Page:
Covid-19 has been in the news for quite some time now and just in case you were interested in knowing a bit more on how it interacts with your body here is a little of what we have learned so far.
First symptoms that appear could be any combination of fever, fatigue, dry cough, and shortness of breath. Symptoms will vary with each person; there is more information on symptoms that medical professionals are seeing as a pattern that may be established as regular symptoms in the future.Transmission of the virus is easy and is spread through respiratory droplets produced by the cough, sneeze or breath of an infected person.
Though a person may not feel ill during the initial two weeks of infection, the virus is hard at work in the lungs. The job of the virus cells is to make the healthy cells of our body regenerate more virus cells. Why is it so important to be cautious during this time of social distancing? The transmission of the virus is still possible from person to person even if the infected individual does not seem sick.
After symptoms have set in, they may feel flu-like and mild at first. Over the days that pass, symptoms will continue to worsen; the primary place that will be affected will be your throat, beyond this point it will work its way down into the respiratory airways causing inflammation and a persistent cough.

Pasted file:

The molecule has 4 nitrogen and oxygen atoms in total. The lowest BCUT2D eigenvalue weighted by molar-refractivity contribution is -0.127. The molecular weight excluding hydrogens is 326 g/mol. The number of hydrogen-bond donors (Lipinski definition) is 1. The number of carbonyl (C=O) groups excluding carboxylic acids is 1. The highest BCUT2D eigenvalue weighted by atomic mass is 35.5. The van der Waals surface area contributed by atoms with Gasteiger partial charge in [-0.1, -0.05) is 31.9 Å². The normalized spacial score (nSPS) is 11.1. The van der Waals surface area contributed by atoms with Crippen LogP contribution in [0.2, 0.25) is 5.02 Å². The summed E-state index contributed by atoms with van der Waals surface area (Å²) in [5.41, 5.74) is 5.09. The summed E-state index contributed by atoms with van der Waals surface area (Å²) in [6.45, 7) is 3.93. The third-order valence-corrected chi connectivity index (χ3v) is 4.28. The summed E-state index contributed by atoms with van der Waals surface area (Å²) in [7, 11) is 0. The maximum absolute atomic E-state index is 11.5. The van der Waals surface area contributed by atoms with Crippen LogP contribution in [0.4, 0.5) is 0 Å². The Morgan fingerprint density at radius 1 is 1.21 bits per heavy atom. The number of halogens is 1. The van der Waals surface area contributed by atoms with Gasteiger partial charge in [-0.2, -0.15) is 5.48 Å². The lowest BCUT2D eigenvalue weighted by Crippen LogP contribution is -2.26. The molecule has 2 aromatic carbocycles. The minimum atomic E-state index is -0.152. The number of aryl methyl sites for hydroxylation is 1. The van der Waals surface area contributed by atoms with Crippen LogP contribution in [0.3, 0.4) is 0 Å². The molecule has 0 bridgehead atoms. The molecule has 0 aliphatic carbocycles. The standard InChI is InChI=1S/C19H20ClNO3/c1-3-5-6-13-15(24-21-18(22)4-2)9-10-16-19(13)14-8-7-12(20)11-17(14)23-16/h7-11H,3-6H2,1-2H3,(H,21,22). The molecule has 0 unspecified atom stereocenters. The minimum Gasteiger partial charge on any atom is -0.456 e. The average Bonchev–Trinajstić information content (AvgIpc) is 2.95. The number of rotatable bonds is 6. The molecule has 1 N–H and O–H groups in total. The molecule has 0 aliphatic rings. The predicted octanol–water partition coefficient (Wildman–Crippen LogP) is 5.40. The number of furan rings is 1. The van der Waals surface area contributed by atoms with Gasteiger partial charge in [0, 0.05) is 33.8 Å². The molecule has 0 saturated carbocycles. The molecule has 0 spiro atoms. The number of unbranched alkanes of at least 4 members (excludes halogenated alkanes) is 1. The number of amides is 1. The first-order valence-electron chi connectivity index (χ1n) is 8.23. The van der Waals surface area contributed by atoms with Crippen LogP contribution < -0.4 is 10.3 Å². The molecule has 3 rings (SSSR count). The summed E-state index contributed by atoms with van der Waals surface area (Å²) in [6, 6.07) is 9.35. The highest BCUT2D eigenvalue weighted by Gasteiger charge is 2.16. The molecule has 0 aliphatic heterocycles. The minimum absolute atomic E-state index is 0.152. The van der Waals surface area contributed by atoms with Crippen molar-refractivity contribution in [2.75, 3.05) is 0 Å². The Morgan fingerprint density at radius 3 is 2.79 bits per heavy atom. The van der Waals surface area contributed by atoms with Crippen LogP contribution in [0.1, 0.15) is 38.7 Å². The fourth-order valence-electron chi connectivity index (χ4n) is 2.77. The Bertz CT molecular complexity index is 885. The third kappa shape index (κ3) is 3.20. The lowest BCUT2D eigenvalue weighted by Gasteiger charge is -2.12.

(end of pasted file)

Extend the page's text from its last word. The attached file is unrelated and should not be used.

This virus has the potential to cause an individual to develop pneumonia. If the virus makes its way down into the lower respiratory tract before a person has sought medical assistance, there will be complications in the functions in the passing of oxygen to the blood, a vital function for all parts of our body. After pneumonia has set in, the individuals age, underlying medical conditions and the severity of the virus will play a role in recovery.
The main thing our dedicated medical professionals can do for a sick individual that has been hospitalized is provide supportive care. So, the best thing we can be doing is protecting ourselves right now, staying safe and keep the social distancing practices we have been observing. Stay safe San Antonio, keep about your health in mind as we get through this together.
**The content on all websites associated with COVIDSA, including, but not limited to, the text, graphics, images, links, and other materials are for informational purposes only. The content is not intended to be a substitute for professional medical advice, diagnosis, or treatment, and does not constitute medical or other professional advice. COVIDSA does not recommend or endorse any specific tests, physicians, products, procedures, opinions, or other information that may be mentioned on the website. Reliance on any information provided herein is solely at your own risk. The information provided on all social media associated with COVIDSA, including facebook and instagram is designed to support, not replace, the relationship that exists between patient/site visitor and his/her physician. Never disregard professional medical advice or delay in seeking it because of something you have read or seen on COVIDSA websites.